There are a few de­tailed crit­icisms to make. Novak’s essay is a weak open­ing for such an ambi­tious work, and Novak is hardly “one of the few scholars” to deal with the origins of anarch­ism, which is after all one of the com­mon­est pre­oc­cu­pa­tions of anarch­ist schol­ars, from Kropot­kin onwards. It should have been ex­plained that Estey’s study of syn­dic­al­ism is con­fused about more than just Proudhon’s rela­tion­ship with anarch­ism and syn­dic­al­ism, above all in giving far too much promin­ence to the writ­ings of Sorel. It should also have been ex­plained that Dana, though an ad­mirer of Proudhon’s eco­nomic ideas, later became an ex­treme re­action­ary news­paper editor, as well as Lincoln’s As­sist­ant Secret­ary of War during the Amer­ican Civil War.

  Another very useful feature is the final sec­tion—“How Sound is Anarch­ism?”—but this is to some ex­tent spoilt by the large claims made for it. Krimer­man and Perry de­scribe it as “far more than a sample of the serious ef­forts to evalu­ate the anarch­ist posi­tion,” and they even claim that, “with little ex­ag­ger­a­tion, we could offer them as the only ef­forts of this sort.” On the con­trary, this is a huge ex­ag­ger­a­tion. Take for ex­ample the state­ment that there aren’t “any­thing ap­proach­ing com­pre­hens­ive crit­ical works on such first-rank liber­tarian thinkers as Berdyaev, Bakunin, and the in­di­vidual­ist anarch­ists.” Berdyaev was hardly a liber­tarian, or a first-rank thinker of any kind, but there are several books about him pub­lished just after the last war. There are also several books about Bakunin, as well as im­port­ant con­tempor­ary crit­icisms by Herzen and Marx. There is a book about Max Stirner, as well as Marx’s at­tack in The German Ideo­logy, which is after all given in this sec­tion—though in Sidney Hook’s words, “For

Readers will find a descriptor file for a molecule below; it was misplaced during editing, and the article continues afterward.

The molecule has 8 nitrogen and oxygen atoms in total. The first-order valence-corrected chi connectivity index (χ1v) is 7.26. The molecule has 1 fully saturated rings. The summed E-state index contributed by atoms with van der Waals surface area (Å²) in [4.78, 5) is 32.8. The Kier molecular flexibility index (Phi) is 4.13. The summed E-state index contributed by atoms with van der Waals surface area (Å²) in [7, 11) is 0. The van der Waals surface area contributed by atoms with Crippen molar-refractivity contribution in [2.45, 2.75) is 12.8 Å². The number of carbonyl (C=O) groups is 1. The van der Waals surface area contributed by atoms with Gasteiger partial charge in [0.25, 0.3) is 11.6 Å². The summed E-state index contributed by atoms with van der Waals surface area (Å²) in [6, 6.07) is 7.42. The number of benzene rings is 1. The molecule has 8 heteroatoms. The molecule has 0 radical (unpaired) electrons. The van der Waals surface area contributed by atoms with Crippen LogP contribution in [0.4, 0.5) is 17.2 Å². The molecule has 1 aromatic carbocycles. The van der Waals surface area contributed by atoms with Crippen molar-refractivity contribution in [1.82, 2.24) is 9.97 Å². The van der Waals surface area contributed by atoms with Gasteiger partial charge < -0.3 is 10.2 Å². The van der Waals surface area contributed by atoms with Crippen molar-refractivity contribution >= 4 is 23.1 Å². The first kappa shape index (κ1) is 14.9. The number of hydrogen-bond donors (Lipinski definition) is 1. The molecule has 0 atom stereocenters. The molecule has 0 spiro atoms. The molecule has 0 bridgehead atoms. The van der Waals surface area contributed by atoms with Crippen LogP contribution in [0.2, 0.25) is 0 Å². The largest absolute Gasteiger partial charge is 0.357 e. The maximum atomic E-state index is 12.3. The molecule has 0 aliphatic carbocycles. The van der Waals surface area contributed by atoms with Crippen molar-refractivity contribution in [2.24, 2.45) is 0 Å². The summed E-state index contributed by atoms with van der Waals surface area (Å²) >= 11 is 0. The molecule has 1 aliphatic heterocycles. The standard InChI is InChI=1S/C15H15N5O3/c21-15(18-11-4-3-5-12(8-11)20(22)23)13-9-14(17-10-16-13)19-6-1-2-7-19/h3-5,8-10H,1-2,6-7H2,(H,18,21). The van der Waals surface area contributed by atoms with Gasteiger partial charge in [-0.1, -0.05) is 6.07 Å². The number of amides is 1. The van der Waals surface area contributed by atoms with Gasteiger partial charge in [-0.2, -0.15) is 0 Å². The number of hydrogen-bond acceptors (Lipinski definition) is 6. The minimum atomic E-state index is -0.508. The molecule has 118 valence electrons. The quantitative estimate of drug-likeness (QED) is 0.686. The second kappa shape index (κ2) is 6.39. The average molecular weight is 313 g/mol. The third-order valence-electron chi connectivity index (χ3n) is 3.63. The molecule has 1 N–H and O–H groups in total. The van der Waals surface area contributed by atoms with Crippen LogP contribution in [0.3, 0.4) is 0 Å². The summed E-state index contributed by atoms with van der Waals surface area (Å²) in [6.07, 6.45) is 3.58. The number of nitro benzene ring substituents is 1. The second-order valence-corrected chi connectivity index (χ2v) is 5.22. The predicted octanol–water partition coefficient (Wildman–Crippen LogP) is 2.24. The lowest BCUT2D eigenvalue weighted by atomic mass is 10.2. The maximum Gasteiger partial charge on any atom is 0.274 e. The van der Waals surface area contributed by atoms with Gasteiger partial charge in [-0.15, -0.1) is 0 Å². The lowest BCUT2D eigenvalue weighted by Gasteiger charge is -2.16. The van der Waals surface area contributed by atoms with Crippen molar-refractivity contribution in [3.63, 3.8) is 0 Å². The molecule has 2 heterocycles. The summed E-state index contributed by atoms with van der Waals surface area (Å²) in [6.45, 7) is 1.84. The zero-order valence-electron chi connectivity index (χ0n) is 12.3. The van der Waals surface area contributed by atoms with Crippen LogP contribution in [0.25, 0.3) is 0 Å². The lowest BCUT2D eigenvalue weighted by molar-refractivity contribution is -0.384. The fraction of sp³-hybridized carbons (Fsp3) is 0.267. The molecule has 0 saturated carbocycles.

some reason, rather than that of Marx himself.”

  There is in fact a much larger body of cri­ticism of anarch­ism than Krimer­man and Perry real­ise. They give Marx’s at­tack on Stirner, but not his at­tack of Proudhon in The Poverty of Philo­sophy (1847), though this is in­cluded in the bib­li­o­graphy. They give Plekhanov’s Anarch­ism and So­cial­ism, but not the earlier works by Marx (In­dif­fer­ence in Polit­ical Mat­ters) and Engels (On Author­ity), or the later works by Lenin (The State and the Revo­lu­tion) and Stalin (Anarch­ism or So­cial­ism). They give Monro’s modern cri­ticism of Godwin, but not Hazlitt’s con­tempor­ary cri­ticism in The Spirit of the Age (1825). They don’t men­tion the chap­ters on Godwin, Proudhon and Bakunin in Alex­ander Gray’s The So­cial­ist Trad­i­tion (1946) and in John Bowle’s Polit­ics and Opin­ion in the Nine­teenth Cen­tury (1954). They don’t seem to be aware of the long list of 19th-cen­tury studies of anarch­ism men­tioned in Eltz­bacher’s Anarch­ism (1900). They don’t men­tion the Epi­logue of Wood­cock’s Anarch­ism or the Con­clu­sion of Joll’s The Anarch­ists. And they don’t even mention the Post­script of Horo­witz’s The Anarch­ists.

  Patterns of Anarchy is clearly a better book than The Anarch­ists, though the latter does quote more basic anarch­ist texts at length, and is of course much cheaper. The real trouble is that neither book is as good as it could and should have been. Horo­witz has a great deal of abil­ity, and Krimer­man and Perry have done a great deal of work, but some­how they have all missed their op­por­tun­ity, and there is still room for a really good antho­logy of anarch­ism. In ideal circum­stances both books would be almost value­less, because even the best antho­logy is only a second-best in com­par­ison with original ma­terial, and these are far from the best. But the circum­stances are not ideal, and in fact both books are ex­tremely valu­able, because even the worst antho­logy is better than nothing—and apart from them, there is almost nothing of the original ma­terial of anarch­ist lit­er­at­ure in print.